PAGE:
As the number of generic products continues to increase, it seems that both patients and practitioners have become desensitized to changes in medication appearance?so much so that patients may not question a change, or, when they do, practitioners may simply reassure them that it was due to a change in manufacturer, without actively investigating the reason. It is not uncommon for the Institute for Safe Medication Practices (ISMP) to receive reports from both practitioners and consumers where a change in medication appearance was not fully investigated and subsequently contributed to an error.
In one case, a man shared an account of what his 86-year-old father experienced over the course of 9 days after his prescription for minoxidil was mistakenly refilled with another medication. The father had been taking minoxidil 2.5 mg for years at a dose of 5 mg (2 tablets) twice daily. Due to failing vision, he did not realize that his latest tablets looked different. His daughter noticed the change but was unconcerned, because the tablets had previously changed appearance.
Within a few days of taking the medication, the man's appetite began to fade, he complained of a sore throat, and he felt as if he was coming down with a cold. Soon after, he developed a red rash on his face, had trouble maintaining his balance, needed assistance with his daily activities, and wished to remain in bed. When a family friend, who happened to be a nurse, came to see him, she noticed a very red, raised rash on his abdomen that looked like a medication rash. She asked his daughter whether he was taking any new medications. She was informed that there were no new medications, but the minoxidil tablets looked different than before.
The pharmacy was contacted about the change. A staff member explained that it was a different generic for minoxidil and that the pills could be exchanged for those that he usually received. There was no mention of a mistake being made when the medication was exchanged. He was taken to the hospital the following day, when he could barely walk.
After this incident was explained to hospital staff, they contacted the pharmacy. It was then revealed that the patient had been given methotrexate by mistake, because the stock bottles were stored next to each other on the pharmacy shelf. By this time, the man had taken 36 methotrexate 2.5 mg tablets. His white blood cell and platelet counts were extremely low, and he was in critical condition. We at ISMP later learned that he passed away during that hospital visit.
In another case, a breast cancer patient went to her pharmacy to pick up a refill for letrozole (Femara; an antiestrogen drug) but instead received the estrogenreplacement product norethindrone acetate/ethinyl estradiol (Femhrt). The patient recognized that the tablets were different. After she read the label on the prescription bottle, which indicated Femara, however, she proceeded to take the tablets, thinking that the pharmacy had used another manufacturer's product. After some time, she began to experience bloating, low back pain, and menstrual spotting.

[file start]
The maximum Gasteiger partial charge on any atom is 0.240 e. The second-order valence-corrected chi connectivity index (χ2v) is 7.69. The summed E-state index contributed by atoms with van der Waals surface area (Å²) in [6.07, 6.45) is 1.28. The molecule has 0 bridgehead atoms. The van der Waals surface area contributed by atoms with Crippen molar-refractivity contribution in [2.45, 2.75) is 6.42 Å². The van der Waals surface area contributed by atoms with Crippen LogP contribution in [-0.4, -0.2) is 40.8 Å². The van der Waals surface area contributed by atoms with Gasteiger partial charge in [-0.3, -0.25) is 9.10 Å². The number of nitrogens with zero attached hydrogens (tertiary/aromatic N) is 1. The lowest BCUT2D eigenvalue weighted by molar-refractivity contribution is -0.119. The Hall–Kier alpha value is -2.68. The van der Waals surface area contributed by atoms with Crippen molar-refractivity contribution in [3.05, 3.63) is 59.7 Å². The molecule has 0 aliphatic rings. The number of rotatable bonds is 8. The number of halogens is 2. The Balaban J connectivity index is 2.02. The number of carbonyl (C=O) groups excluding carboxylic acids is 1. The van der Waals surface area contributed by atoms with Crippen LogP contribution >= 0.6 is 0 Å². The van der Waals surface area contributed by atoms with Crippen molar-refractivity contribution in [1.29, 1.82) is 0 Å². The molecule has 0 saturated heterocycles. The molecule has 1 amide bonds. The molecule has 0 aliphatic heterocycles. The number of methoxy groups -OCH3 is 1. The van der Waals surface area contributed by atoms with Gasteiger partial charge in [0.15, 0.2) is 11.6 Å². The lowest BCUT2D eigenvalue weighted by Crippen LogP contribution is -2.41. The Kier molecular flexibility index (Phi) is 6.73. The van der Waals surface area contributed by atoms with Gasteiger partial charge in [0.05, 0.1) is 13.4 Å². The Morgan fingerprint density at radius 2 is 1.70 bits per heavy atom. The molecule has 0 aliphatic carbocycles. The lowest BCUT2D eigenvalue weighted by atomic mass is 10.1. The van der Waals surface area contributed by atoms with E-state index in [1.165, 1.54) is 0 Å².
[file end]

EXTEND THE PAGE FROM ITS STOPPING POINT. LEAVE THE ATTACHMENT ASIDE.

The error was discovered when she was seen in the clinic and the practitioner asked to see her medication. It is believed that disease progression had occurred secondary to the estrogen exposure, as evidenced by increased tumor markers. As a result of the error, chemotherapy was restarted.
The nature of these errors reinforces the need for the prescription-verification process to be standardized. Verification should include comparisons of the pharmacy label with the selected manufacturer's product and the original prescription (whenever possible). In addition, the National Drug Code (NDC) number on the manufacturer's product should be compared with the NDC number in the pharmacy computer system. Pharmacies that utilize drug-imaging technology or barcode scanners as part of their verification process should experience fewer of these errors.
Patients should be made aware of what their medication will look like, and they should be educated to always question any change in its appearance. Pharmacies could consider software that allows a description of the medication's appearance to be printed on either the pharmacy label or the receipt. Staff members and patients should then be educated about proper use of this method.
Pharmacists should thoroughly investigate questions raised by patients or caregivers. Consider making it mandatory for pharmacists to investigate all inquiries related to changes in medication appearance. Although an auxiliary label can be placed on the medication container or the pharmacy receipt to alert the patient or caregiver that a change in appearance has occurred, the label may go unnoticed.
Dr. Kelly is the editor of ISMP Medication Safety Alert! Community/Ambulatory Care Edition.